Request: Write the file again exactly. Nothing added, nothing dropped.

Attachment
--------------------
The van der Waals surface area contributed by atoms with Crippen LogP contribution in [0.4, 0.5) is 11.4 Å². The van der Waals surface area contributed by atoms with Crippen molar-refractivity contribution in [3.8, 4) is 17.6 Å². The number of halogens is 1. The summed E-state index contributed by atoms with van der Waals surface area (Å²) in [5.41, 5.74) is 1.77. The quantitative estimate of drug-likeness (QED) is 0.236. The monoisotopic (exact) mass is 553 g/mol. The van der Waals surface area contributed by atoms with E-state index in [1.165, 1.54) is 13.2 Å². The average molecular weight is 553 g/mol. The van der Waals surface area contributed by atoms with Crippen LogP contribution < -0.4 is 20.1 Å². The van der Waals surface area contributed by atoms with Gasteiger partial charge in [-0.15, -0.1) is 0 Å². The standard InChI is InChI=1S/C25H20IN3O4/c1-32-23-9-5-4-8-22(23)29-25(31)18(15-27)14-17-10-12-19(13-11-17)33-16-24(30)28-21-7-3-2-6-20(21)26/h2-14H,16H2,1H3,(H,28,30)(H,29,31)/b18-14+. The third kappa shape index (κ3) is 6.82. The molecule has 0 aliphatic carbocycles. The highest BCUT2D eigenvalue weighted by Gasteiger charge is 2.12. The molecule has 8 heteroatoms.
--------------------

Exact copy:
The van der Waals surface area contributed by atoms with Crippen LogP contribution in [0.4, 0.5) is 11.4 Å². The van der Waals surface area contributed by atoms with Crippen molar-refractivity contribution in [3.8, 4) is 17.6 Å². The number of halogens is 1. The summed E-state index contributed by atoms with van der Waals surface area (Å²) in [5.41, 5.74) is 1.77. The quantitative estimate of drug-likeness (QED) is 0.236. The monoisotopic (exact) mass is 553 g/mol. The van der Waals surface area contributed by atoms with E-state index in [1.165, 1.54) is 13.2 Å². The average molecular weight is 553 g/mol. The van der Waals surface area contributed by atoms with Crippen LogP contribution < -0.4 is 20.1 Å². The van der Waals surface area contributed by atoms with Gasteiger partial charge in [-0.15, -0.1) is 0 Å². The standard InChI is InChI=1S/C25H20IN3O4/c1-32-23-9-5-4-8-22(23)29-25(31)18(15-27)14-17-10-12-19(13-11-17)33-16-24(30)28-21-7-3-2-6-20(21)26/h2-14H,16H2,1H3,(H,28,30)(H,29,31)/b18-14+. The third kappa shape index (κ3) is 6.82. The molecule has 0 aliphatic carbocycles. The highest BCUT2D eigenvalue weighted by Gasteiger charge is 2.12. The molecule has 8 heteroatoms.